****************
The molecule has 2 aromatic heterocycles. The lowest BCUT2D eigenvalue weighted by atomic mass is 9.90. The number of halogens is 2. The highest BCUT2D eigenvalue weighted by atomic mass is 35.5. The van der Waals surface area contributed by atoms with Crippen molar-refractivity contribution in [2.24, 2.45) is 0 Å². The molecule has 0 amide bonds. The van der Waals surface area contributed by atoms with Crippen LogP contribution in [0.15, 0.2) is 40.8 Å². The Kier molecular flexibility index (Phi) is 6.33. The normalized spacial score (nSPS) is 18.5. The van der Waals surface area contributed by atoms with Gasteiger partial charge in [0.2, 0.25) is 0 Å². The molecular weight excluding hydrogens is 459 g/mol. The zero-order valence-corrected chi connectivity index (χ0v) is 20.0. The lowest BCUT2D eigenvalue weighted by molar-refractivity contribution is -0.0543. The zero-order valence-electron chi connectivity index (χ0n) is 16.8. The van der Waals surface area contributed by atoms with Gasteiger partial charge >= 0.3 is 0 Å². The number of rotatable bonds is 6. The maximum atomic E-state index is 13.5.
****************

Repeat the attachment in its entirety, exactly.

The molecule has 2 aromatic heterocycles. The lowest BCUT2D eigenvalue weighted by atomic mass is 9.90. The number of halogens is 2. The highest BCUT2D eigenvalue weighted by atomic mass is 35.5. The van der Waals surface area contributed by atoms with Crippen molar-refractivity contribution in [2.24, 2.45) is 0 Å². The molecule has 0 amide bonds. The van der Waals surface area contributed by atoms with Crippen LogP contribution in [0.15, 0.2) is 40.8 Å². The Kier molecular flexibility index (Phi) is 6.33. The normalized spacial score (nSPS) is 18.5. The van der Waals surface area contributed by atoms with Gasteiger partial charge in [0.2, 0.25) is 0 Å². The molecular weight excluding hydrogens is 459 g/mol. The zero-order valence-corrected chi connectivity index (χ0v) is 20.0. The lowest BCUT2D eigenvalue weighted by molar-refractivity contribution is -0.0543. The zero-order valence-electron chi connectivity index (χ0n) is 16.8. The van der Waals surface area contributed by atoms with Gasteiger partial charge >= 0.3 is 0 Å². The number of rotatable bonds is 6. The maximum atomic E-state index is 13.5.